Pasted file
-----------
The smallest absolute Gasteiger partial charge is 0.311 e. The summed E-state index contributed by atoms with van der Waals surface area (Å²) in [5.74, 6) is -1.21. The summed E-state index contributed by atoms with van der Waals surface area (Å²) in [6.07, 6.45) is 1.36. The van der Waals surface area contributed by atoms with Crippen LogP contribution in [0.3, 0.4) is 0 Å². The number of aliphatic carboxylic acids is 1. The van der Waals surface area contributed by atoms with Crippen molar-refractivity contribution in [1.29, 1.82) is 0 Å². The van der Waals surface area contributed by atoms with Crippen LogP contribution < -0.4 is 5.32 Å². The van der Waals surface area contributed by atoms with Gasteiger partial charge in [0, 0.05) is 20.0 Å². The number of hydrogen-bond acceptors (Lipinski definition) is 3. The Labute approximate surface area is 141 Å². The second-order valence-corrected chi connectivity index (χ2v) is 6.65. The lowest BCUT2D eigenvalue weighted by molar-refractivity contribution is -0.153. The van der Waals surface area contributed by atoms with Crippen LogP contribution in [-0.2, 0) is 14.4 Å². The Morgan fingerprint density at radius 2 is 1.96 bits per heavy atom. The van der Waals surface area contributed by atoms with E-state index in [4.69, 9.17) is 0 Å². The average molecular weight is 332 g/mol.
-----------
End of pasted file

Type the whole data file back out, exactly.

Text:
The smallest absolute Gasteiger partial charge is 0.311 e. The summed E-state index contributed by atoms with van der Waals surface area (Å²) in [5.74, 6) is -1.21. The summed E-state index contributed by atoms with van der Waals surface area (Å²) in [6.07, 6.45) is 1.36. The van der Waals surface area contributed by atoms with Crippen LogP contribution in [0.3, 0.4) is 0 Å². The number of aliphatic carboxylic acids is 1. The van der Waals surface area contributed by atoms with Crippen molar-refractivity contribution in [1.29, 1.82) is 0 Å². The van der Waals surface area contributed by atoms with Crippen LogP contribution < -0.4 is 5.32 Å². The van der Waals surface area contributed by atoms with Gasteiger partial charge in [0, 0.05) is 20.0 Å². The number of hydrogen-bond acceptors (Lipinski definition) is 3. The Labute approximate surface area is 141 Å². The second-order valence-corrected chi connectivity index (χ2v) is 6.65. The lowest BCUT2D eigenvalue weighted by molar-refractivity contribution is -0.153. The van der Waals surface area contributed by atoms with Crippen LogP contribution in [-0.2, 0) is 14.4 Å². The Morgan fingerprint density at radius 2 is 1.96 bits per heavy atom. The van der Waals surface area contributed by atoms with E-state index in [4.69, 9.17) is 0 Å². The average molecular weight is 332 g/mol.